A Day of Expenditures in Thailand

On the way to Sala Daeng

Like most places in the world, you can get by spending a lot or a little.  What I typically try to do is get the best value for my money.

As an example of what things cost in Thailand, I’d like to break down exactly what I spent yesterday.

Upon leaving my friend’s plush apartment in the upscale Sathorn area of Bangkok, I power walked about a kilometer or .62 miles to the closest BTS Bangkok Transit System or Sky Train station of Sala Daeng.

On the way I purchased a coconut from a roadside stand.  It cost 20 Baht or $.64.

The five-stop Sky Train ride from Sala Daeng to Wongwian Yai cost 30 Baht or $.96.  Fares are based on the number of stops.  This is a great value as this transit system is only a few years old and as modern as any I’ve seen on earth.

At Wongwian station I needed to take a taxi to the Thonburi railway station, colloquially known as Bangkok Noi.  This isn’t Bangkok’s main station.   It’s a real small one that’s out of the way of the city proper.  The cab ride cost 91 Baht or $2.92.

Compared to the US or Europe this is cheap as the ride took around 40 minutes due  ridiculous traffic.  The meter started off at 32 Baht or $1.03.  I didn’t give the man a tip as I felt that he took a way that was longer necessary.  Still, I didn’t blame him.  I thought: If our roles were reversed, I may have done the same.  Regardless, tips aren’t commonplace in Thailand like in the US.

I needed to eat something after taking my mid-day stomach medication.  My only option was street food.  I opted for sticky rice, two skewers of grilled chicken, two small banana muffins and a small bag of freshly cut pineapple.  The total cost of these food items was 52 Baht or $1.67.

Due to the unfortunate occurrence that happened after eating roadside stall food, I try not to eat this way anymore; however, I was in a bind.

The only option for my train ride to Kanchanaburi was a third class non-a/c train.  There are two a day that leave at 7.45 and 13.55.  The ride was just
under three hours long and cost 100 Baht or $3.21.  You get what you pay for.  It was hot and a couple of times I became nauseous from petrol and sewage smells emanating through the rolled down windows.  Although the scenery was splendid at times, I’ll opt for a bus or minivan back.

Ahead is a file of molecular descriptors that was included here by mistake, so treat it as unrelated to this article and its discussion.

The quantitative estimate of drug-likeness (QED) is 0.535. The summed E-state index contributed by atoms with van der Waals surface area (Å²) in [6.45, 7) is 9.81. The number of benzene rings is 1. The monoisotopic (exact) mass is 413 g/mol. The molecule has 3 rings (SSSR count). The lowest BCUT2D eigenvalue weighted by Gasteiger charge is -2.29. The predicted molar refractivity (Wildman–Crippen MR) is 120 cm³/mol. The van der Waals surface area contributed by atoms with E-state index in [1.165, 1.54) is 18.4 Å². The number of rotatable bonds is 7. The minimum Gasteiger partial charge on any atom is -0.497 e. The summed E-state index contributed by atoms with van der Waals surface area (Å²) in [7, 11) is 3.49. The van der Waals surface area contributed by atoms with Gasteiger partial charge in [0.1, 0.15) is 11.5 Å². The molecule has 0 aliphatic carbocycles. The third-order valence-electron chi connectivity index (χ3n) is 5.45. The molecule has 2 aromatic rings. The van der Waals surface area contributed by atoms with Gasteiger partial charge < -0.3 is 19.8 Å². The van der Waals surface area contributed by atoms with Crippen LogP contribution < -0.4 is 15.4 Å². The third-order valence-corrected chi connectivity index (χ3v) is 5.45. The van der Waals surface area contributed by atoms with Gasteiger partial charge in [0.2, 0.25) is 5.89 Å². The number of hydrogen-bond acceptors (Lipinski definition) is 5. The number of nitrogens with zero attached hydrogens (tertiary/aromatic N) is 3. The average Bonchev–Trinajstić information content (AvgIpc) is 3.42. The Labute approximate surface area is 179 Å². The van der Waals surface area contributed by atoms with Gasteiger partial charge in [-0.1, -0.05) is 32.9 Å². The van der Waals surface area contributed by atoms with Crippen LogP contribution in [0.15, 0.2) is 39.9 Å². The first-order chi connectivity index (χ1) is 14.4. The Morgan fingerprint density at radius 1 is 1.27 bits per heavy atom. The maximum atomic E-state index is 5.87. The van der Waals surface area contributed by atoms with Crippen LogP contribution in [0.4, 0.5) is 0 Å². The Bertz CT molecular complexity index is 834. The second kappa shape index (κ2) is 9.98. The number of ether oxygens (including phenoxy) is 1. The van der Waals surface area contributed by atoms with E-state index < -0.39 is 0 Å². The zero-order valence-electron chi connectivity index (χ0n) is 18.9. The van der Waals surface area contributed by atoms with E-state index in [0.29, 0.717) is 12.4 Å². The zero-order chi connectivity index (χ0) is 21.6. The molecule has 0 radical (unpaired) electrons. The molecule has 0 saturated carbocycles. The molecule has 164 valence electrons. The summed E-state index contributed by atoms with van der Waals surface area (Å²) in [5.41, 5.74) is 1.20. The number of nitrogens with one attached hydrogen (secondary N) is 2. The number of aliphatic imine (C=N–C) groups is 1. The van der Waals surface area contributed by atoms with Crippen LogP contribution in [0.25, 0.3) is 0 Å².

A man greeted me the instant I got off the train.

Where are you going?  Which hotel?”

I need a place that has a/c and wifi.”

He showed me a picture of a swimming pool.

500 baht.”

I got on a seat on the back of his three wheeled bicycle.  He peddled and coughed during the ride that lasted about seven minutes.

I am 49 years old.  I have baby at home.”

We arrived at the hotel.

You have wifi in the room right?”

Yes, I give you room next to router.”

I checked out the room and decided to shell out the 500 Baht or $16.06.  You can get places for a lot cheaper than that in Thailand.  But, I thought:  Compared to in Europe or the U.S. this is less than what I’d pay for a hostel dorm bed so why not enjoy this wonderful value.  The room has a private bath with very hot water, cable TV, a desk, and a reading light with a switch by the bed.  There’s also a decent-sized swimming pool about 20 feet outside my door.  This is what I call a deal.

View from outside my door

I went out to retrieve my bags from the man’s bicycle rickshaw.

How much?”

How much you want pay?”

I started with 20 Baht.  He looked at me incredulously.  I upped it to 30.

50 Baht.”

50 Baht for a seven-minute ride?”

Yes 50 Baht.”

OK, 50 Baht.  You have a baby to feed.”

While receiving the 50 Baht bill, he chuckled and said:

And I have beer to drink.

He clearly ripped me off.  It would have been 20 had I negotiated the price before accepting his ride.  50 Baht is $1.61.  I thought: I’m not going to argue over a dollar considering that this man earns a meager living.  Not to mention, in his eyes, this hotel is very expensive.  I must be wealthy. 

For dinner in my guesthouse I had a plate of Pad Thai for 40 Baht or $1.29 and a blueberry lassie for 50 Baht or $1.61.   After trying the lassie I thought: This is the last lassie I’m going to order in Thailand.  I’ll leave it at that.

After eating I walked down the road and got a 40-minute foot massage for 100 Baht and added a 20 Baht tip.  120 Baht is $3.85.

Including food, four modes of transportation, decent accommodation and a massage plus optional tip, I spent a total of $34.40.   Because I’m charged ATM withdrawal fees I’ll add $1 and call my daily costs for yesterday $35.40.  That’s not too shabby.

–   –   –   –   –   –   –   –   –   –   –   –   –   –   –

I use xe.com‘s universal currency converter for all of my conversions.  If you know of a better currency conversion tool then please let me know.  

NOTE: Because of the Euro’s recent turmoil, the dollar has strengthened against most currencies as of late.  This includes the Thai Baht.

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